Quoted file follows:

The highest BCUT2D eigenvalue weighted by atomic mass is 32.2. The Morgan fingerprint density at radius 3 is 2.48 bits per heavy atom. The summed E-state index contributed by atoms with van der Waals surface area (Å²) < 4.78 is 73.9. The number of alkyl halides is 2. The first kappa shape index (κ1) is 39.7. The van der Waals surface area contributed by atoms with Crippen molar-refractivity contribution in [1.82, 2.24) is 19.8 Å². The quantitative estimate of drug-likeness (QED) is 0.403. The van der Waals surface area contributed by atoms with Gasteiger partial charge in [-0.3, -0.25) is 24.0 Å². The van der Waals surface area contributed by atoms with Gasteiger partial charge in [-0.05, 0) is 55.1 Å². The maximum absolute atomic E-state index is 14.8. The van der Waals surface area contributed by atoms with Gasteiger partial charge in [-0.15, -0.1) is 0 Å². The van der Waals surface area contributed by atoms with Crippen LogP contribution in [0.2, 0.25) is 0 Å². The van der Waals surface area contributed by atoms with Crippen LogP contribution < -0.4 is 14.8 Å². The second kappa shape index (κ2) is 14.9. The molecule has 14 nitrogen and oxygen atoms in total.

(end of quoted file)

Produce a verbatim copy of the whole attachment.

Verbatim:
The highest BCUT2D eigenvalue weighted by atomic mass is 32.2. The Morgan fingerprint density at radius 3 is 2.48 bits per heavy atom. The summed E-state index contributed by atoms with van der Waals surface area (Å²) < 4.78 is 73.9. The number of alkyl halides is 2. The first kappa shape index (κ1) is 39.7. The van der Waals surface area contributed by atoms with Crippen molar-refractivity contribution in [1.82, 2.24) is 19.8 Å². The quantitative estimate of drug-likeness (QED) is 0.403. The van der Waals surface area contributed by atoms with Gasteiger partial charge in [-0.3, -0.25) is 24.0 Å². The van der Waals surface area contributed by atoms with Gasteiger partial charge in [-0.05, 0) is 55.1 Å². The maximum absolute atomic E-state index is 14.8. The van der Waals surface area contributed by atoms with Gasteiger partial charge in [-0.15, -0.1) is 0 Å². The van der Waals surface area contributed by atoms with Crippen LogP contribution in [0.2, 0.25) is 0 Å². The van der Waals surface area contributed by atoms with Crippen LogP contribution < -0.4 is 14.8 Å². The second kappa shape index (κ2) is 14.9. The molecule has 14 nitrogen and oxygen atoms in total.